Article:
Impact of Drug Overdoses on Overall Life Expectancy in the United States

In addition to these compounded pressures on public health, there has been an unprecedented spike in deaths caused by drug overdoses. These overdoses account for the greatest reduction in U.S. life expectancy since World War II, according to the U.S. Centers for Disease Control and Prevention. Approximately 70,000 people died from overdose deaths involving opioids alone in 2020, a shocking eight-fold increase since 1999, according to the C.D.C. These numbers spiked upwards even further in subsequent years. Remember that alcohol abuse also contributes heavily to the life expectancy rate in the United States. According to a Lancet Public Health Journal report, alcohol-related death rates nearly doubled between 1999 and 2017.

Closer Look at Opioid Overdoses and Their Impact on Life Expectancy

There are three additional points about opioid overdoses and life expectancy in the United States that warrant examination.

  • Opioid overdoses have become a major public health crisis in the United States, leading to hundreds of thousands of deaths yearly. According to the C.D.C., opioids were involved in more than 75 percent of drug overdoses in 2020. This is a staggering number that demonstrates these drugs’ powerful nature.
  • In addition to the sheer number of opioid-related deaths, life expectancy in the U.S. has been declining since 2014 – largely due to drug overdoses. The C.D.C. estimates that opioid-related overdoses are responsible for approximately two-thirds of this decline in life expectancy and a significant portion of disability-adjusted life years lost from opioid overdose death rates alone.
  • The effects of opioid overdoses extend beyond death and lower life expectancy rates. For example, there is also an economic toll associated with opioid misuse and abuse in the United States. The C.D.C. estimates that prescription opioids cost American taxpayers $78 billion annually through medical expenses, lost productivity at work, addiction treatment costs, criminal justice costs, and other related issues.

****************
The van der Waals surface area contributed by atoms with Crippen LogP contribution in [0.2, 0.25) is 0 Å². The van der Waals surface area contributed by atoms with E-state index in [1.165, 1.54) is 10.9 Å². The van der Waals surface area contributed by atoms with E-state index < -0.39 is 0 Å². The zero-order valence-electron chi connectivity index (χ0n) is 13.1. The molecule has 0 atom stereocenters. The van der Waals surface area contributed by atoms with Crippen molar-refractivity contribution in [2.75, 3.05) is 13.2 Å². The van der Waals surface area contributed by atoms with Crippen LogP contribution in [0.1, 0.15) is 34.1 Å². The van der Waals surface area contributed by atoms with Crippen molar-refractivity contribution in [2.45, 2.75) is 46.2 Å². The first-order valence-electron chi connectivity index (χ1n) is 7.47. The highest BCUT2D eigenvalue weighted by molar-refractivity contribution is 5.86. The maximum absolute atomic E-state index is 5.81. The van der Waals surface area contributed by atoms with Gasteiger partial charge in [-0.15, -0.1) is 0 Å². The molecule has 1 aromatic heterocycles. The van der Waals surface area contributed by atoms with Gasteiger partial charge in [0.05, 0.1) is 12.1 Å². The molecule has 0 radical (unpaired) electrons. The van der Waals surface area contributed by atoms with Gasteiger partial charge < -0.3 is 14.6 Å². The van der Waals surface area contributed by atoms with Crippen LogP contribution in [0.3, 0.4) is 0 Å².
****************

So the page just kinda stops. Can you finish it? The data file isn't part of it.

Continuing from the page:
Suicide Rates and Life Expectancy in the United States

Finally, suicide rates have reached their highest levels since World War II, with 453 out of every 100,000 Americans taking their own lives in 2018, according to the National Center for Health Statistics figures. Mental illness has been identified as an important factor driving this sharp rise. Still, there is no single explanation as complex issues such as alienation or societal pressures also play significant roles in the suicide rate.

Suicide has been a major public health issue in the United States for some time, claiming over 47,000 lives each year. The World Health Organization estimates that the global rate of suicide is one of the leading causes of death among 15-to-29-year-olds. In recent years, the rate of suicide has been on the rise in the United States and is now considered an epidemic by some experts. 

In conclusion, proactive policies need to be implemented more fully to address the continuing decline in the life expectancy rate in the United States. The approach needs to be multifaceted due to the different drivers underpinning the decline in U.S. life expectancy over the past several years.